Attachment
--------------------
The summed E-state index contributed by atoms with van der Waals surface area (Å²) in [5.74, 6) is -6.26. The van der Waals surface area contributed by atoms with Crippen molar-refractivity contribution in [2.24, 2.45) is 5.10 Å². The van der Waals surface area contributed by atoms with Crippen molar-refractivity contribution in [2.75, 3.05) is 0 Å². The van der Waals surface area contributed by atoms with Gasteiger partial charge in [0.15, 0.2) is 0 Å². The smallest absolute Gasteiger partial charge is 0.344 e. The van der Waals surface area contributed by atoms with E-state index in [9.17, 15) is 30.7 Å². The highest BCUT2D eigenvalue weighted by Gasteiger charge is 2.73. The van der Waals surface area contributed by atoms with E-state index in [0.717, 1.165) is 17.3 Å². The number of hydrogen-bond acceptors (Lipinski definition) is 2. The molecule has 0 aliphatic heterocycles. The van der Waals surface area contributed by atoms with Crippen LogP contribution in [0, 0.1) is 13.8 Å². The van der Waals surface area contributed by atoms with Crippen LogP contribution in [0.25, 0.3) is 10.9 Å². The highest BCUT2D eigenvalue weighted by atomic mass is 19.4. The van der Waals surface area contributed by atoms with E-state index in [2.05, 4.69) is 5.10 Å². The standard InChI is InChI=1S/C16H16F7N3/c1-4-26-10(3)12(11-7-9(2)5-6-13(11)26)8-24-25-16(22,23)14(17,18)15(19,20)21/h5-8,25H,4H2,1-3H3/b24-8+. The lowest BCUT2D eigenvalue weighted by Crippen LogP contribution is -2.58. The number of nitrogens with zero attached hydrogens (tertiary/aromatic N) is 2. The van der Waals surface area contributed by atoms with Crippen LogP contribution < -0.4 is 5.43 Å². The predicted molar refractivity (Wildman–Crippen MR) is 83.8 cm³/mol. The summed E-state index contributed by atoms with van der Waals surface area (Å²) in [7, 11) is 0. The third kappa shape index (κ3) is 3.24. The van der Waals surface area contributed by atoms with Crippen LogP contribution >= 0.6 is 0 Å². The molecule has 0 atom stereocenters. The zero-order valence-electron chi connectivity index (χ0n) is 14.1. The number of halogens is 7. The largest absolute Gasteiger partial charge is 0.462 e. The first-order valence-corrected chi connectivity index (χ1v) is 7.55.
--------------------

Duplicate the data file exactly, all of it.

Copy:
The summed E-state index contributed by atoms with van der Waals surface area (Å²) in [5.74, 6) is -6.26. The van der Waals surface area contributed by atoms with Crippen molar-refractivity contribution in [2.24, 2.45) is 5.10 Å². The van der Waals surface area contributed by atoms with Crippen molar-refractivity contribution in [2.75, 3.05) is 0 Å². The van der Waals surface area contributed by atoms with Gasteiger partial charge in [0.15, 0.2) is 0 Å². The smallest absolute Gasteiger partial charge is 0.344 e. The van der Waals surface area contributed by atoms with E-state index in [9.17, 15) is 30.7 Å². The highest BCUT2D eigenvalue weighted by Gasteiger charge is 2.73. The van der Waals surface area contributed by atoms with E-state index in [0.717, 1.165) is 17.3 Å². The number of hydrogen-bond acceptors (Lipinski definition) is 2. The molecule has 0 aliphatic heterocycles. The van der Waals surface area contributed by atoms with Crippen LogP contribution in [0, 0.1) is 13.8 Å². The van der Waals surface area contributed by atoms with Crippen LogP contribution in [0.25, 0.3) is 10.9 Å². The highest BCUT2D eigenvalue weighted by atomic mass is 19.4. The van der Waals surface area contributed by atoms with E-state index in [2.05, 4.69) is 5.10 Å². The standard InChI is InChI=1S/C16H16F7N3/c1-4-26-10(3)12(11-7-9(2)5-6-13(11)26)8-24-25-16(22,23)14(17,18)15(19,20)21/h5-8,25H,4H2,1-3H3/b24-8+. The lowest BCUT2D eigenvalue weighted by Crippen LogP contribution is -2.58. The number of nitrogens with zero attached hydrogens (tertiary/aromatic N) is 2. The van der Waals surface area contributed by atoms with Crippen LogP contribution < -0.4 is 5.43 Å². The predicted molar refractivity (Wildman–Crippen MR) is 83.8 cm³/mol. The summed E-state index contributed by atoms with van der Waals surface area (Å²) in [7, 11) is 0. The third kappa shape index (κ3) is 3.24. The van der Waals surface area contributed by atoms with Crippen LogP contribution >= 0.6 is 0 Å². The molecule has 0 atom stereocenters. The zero-order valence-electron chi connectivity index (χ0n) is 14.1. The number of halogens is 7. The largest absolute Gasteiger partial charge is 0.462 e. The first-order valence-corrected chi connectivity index (χ1v) is 7.55.